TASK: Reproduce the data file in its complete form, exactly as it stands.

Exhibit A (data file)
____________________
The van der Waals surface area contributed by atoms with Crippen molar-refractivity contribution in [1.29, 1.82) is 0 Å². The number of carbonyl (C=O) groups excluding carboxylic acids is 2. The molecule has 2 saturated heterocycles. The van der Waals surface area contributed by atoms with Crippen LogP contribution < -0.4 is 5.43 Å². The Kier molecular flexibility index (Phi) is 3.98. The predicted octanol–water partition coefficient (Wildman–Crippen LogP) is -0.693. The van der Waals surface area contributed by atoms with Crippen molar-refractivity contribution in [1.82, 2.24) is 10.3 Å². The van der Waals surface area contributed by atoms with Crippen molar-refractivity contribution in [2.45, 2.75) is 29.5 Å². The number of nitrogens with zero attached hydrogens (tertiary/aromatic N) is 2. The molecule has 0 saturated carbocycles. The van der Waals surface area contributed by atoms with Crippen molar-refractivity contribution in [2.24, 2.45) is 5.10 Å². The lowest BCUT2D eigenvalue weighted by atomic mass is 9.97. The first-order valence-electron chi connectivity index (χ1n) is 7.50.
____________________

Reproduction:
The van der Waals surface area contributed by atoms with Crippen molar-refractivity contribution in [1.29, 1.82) is 0 Å². The number of carbonyl (C=O) groups excluding carboxylic acids is 2. The molecule has 2 saturated heterocycles. The van der Waals surface area contributed by atoms with Crippen LogP contribution < -0.4 is 5.43 Å². The Kier molecular flexibility index (Phi) is 3.98. The predicted octanol–water partition coefficient (Wildman–Crippen LogP) is -0.693. The van der Waals surface area contributed by atoms with Crippen molar-refractivity contribution in [1.82, 2.24) is 10.3 Å². The van der Waals surface area contributed by atoms with Crippen molar-refractivity contribution in [2.45, 2.75) is 29.5 Å². The number of nitrogens with zero attached hydrogens (tertiary/aromatic N) is 2. The molecule has 0 saturated carbocycles. The van der Waals surface area contributed by atoms with Crippen molar-refractivity contribution in [2.24, 2.45) is 5.10 Å². The lowest BCUT2D eigenvalue weighted by atomic mass is 9.97. The first-order valence-electron chi connectivity index (χ1n) is 7.50.